Honored to help
The first set of students in the legal interpreting program will complete their certificates this week, and for that, they have their own hard work and the Honorable Karen Arnold-Burger to thank.
Judge Arnold-Burger was instrumental in helping start the legal interpreting program. She saw a need in the courtroom for more legal interpreters and knew just where to go to address that need.
“I have had a long relationship with Johnson County Community College and its excellent faculty and staff,” Judge Arnold-Burger recalled.
“First, I was a student there in 1975. Next, I was a member of the Paralegal Advisory Board working with fellow attorney, professor Anita Tebbe,” she said.
From that connection, Arnold-Burger knew the staff and educators at the college would want to provide training for interpreters the courts so desperately needed.
She also was sure JCCC would be able to prepare the appropriate curriculum and certify those who had successfully completed the program.
“I knew that judges, who have the responsibility to make sure that translators meet the statutory criteria, could trust in the quality of the skills associated with that certification of completion from JCCC,” she said.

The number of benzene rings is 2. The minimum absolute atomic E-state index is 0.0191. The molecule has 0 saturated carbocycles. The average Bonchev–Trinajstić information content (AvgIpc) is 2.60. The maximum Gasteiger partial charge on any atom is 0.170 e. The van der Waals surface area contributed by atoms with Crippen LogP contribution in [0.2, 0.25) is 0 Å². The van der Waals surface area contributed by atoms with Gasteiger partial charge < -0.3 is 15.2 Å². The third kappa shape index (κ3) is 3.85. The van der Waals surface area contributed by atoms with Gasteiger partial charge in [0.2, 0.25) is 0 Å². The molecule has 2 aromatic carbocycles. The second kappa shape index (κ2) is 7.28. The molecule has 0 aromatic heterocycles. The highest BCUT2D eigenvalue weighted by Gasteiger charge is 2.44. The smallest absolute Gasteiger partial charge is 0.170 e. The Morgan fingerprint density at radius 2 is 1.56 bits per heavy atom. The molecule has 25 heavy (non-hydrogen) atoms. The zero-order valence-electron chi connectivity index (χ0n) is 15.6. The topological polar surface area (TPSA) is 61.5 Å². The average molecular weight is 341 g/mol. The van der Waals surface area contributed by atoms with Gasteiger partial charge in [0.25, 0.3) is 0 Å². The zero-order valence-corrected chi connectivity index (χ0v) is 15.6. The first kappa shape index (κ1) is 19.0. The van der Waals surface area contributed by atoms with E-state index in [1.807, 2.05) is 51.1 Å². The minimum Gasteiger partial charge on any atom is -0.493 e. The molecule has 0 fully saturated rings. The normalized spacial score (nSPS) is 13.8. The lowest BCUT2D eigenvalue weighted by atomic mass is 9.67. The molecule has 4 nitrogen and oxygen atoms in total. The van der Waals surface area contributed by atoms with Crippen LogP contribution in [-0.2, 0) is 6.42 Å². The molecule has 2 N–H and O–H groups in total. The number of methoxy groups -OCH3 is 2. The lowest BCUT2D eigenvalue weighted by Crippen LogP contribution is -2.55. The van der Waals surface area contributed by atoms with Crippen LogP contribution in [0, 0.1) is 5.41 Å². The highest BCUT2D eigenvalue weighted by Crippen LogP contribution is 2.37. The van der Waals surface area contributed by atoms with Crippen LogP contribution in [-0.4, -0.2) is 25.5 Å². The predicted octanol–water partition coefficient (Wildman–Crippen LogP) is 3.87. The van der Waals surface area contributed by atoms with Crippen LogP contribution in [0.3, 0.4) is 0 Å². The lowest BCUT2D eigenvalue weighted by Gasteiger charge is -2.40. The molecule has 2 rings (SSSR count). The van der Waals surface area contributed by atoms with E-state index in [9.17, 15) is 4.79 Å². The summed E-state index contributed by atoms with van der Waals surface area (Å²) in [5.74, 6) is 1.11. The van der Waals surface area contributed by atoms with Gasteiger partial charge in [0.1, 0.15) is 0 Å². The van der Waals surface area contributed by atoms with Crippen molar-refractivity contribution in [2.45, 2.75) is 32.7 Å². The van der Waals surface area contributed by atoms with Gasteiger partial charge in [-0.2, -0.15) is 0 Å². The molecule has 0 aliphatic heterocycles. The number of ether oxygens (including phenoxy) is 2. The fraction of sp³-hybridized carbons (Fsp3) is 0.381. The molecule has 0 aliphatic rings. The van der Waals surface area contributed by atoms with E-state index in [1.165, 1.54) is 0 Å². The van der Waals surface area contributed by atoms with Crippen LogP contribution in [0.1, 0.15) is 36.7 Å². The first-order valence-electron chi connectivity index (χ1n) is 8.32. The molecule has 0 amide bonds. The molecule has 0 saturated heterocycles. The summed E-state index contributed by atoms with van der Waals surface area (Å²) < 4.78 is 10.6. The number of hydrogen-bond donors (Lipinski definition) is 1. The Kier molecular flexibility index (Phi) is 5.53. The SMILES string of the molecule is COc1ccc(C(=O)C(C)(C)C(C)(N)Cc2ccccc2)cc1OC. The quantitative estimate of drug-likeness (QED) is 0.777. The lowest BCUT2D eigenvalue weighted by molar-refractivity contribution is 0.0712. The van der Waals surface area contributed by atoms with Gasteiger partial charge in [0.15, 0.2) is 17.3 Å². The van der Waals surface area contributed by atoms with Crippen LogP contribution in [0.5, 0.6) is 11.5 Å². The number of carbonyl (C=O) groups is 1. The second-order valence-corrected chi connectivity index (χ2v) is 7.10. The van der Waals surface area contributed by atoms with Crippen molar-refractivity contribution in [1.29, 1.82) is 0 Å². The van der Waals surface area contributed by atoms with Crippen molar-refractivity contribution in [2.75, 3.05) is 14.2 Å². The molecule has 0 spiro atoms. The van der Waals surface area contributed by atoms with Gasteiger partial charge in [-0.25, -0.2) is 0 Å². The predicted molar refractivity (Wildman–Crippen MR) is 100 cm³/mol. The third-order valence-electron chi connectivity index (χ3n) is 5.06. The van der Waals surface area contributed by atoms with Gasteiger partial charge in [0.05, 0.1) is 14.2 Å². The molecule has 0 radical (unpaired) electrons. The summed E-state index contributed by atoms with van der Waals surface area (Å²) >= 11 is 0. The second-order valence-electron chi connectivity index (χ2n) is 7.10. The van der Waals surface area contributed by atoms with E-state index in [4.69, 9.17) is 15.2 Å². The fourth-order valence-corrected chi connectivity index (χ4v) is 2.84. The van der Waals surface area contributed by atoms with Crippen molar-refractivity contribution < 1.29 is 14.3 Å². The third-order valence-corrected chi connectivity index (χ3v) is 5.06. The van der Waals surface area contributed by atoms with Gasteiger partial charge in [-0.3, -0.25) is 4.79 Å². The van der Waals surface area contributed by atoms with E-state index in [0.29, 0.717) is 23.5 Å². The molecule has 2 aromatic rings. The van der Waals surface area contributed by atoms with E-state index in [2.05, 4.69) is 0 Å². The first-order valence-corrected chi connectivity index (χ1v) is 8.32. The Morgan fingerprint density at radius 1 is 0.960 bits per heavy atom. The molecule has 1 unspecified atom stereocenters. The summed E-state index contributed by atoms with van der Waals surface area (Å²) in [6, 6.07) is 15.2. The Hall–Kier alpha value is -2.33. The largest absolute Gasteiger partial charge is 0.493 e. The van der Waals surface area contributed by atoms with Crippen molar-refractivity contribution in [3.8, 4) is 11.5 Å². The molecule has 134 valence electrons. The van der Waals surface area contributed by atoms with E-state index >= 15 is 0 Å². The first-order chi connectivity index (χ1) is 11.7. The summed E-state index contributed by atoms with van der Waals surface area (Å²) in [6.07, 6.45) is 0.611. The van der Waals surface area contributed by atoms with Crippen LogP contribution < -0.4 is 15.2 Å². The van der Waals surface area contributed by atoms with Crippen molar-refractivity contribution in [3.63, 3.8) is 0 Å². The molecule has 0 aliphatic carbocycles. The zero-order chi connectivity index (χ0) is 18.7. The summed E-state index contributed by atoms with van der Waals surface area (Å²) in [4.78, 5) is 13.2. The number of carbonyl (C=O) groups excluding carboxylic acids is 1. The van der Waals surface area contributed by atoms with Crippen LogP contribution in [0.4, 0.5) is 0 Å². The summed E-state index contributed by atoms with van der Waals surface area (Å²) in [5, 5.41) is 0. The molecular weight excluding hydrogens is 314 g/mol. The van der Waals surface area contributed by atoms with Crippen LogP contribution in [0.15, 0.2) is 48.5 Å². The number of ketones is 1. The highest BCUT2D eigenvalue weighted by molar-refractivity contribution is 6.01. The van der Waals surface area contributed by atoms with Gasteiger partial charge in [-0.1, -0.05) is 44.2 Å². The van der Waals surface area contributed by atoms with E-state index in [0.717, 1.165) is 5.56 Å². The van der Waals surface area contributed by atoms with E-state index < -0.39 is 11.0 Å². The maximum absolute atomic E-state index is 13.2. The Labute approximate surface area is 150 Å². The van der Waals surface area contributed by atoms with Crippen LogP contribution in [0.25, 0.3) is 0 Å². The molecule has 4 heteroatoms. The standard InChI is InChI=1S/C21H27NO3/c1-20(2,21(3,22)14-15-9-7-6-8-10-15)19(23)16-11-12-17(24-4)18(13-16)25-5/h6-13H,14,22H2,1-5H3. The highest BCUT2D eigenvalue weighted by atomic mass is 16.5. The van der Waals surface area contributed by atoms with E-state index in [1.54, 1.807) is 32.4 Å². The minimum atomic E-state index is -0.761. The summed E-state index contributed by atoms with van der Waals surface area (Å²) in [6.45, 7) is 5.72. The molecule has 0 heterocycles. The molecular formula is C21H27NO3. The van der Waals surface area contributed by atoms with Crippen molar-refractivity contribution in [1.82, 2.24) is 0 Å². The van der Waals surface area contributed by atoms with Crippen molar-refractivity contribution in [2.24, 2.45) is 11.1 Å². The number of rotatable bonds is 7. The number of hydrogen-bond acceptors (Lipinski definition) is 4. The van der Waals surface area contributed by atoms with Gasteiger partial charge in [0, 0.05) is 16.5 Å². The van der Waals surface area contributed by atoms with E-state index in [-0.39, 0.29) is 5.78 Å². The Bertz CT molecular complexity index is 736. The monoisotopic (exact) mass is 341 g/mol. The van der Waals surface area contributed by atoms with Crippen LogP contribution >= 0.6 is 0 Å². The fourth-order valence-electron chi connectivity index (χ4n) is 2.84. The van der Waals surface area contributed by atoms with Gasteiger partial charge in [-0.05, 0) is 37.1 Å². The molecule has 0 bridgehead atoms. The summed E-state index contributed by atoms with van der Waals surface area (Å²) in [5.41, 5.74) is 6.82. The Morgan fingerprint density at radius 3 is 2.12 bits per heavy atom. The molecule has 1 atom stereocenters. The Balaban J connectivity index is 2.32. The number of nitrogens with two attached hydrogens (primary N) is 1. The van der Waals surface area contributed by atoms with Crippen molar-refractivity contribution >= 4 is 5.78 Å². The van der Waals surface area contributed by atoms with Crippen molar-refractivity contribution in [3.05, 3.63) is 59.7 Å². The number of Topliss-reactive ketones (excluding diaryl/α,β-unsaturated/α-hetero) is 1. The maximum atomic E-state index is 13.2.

Indeed, it was JCCC’s Tebbe, professor and chair of legal studies, that Arnold-Burger first contacted.
“Judge Karen Arnold-Burger and I have been professional and personal friends for many years,” Tebbe said. “As a municipal judge, she was aware of the growing need for Spanish interpreters in all Johnson County municipal courts. Judge Arnold-Burger was definitely the driving force behind this valuable and much-needed program.”
The legal interpreting program started in spring 2013, so the first cohort finishes their certificates in the spring of 2014.
The legal interpreting certificate program at JCCC consists of 20 credits and combines law classes with interpreting instruction.
The program is structured to be completed in three semesters, but it can be taken at a slower pace as long as prerequisites and co-requisites are met.
Students enrolled in the legal interpreting program learn three types of interpreting:
- simultaneous (interpreting verbatim as the person speaks)
- consecutive (interpreting once the person is done with vocalizing a thought)
- sight translation (verbally interpreting the contents of a printed document).
“It has certainly helped fill a need that will only grow,” said Judge Arnold-Burger, who now serves on the Kansas Court of Appeals.
And the need for legal interpreters is not only local, but national as well.
The U.S. Bureau of Labor Statistics’ Occupational Outlook Handbook estimates a much-higher-than-normal demand for interpreters from 2010 to 2020, with an average salary of $24.33 an hour nationwide and $19.65 in Kansas.For more information on the legal interpreting program, email Christina Wolff, assistant professor of foreign language, or call her at 913-469-8500 ext. 3513.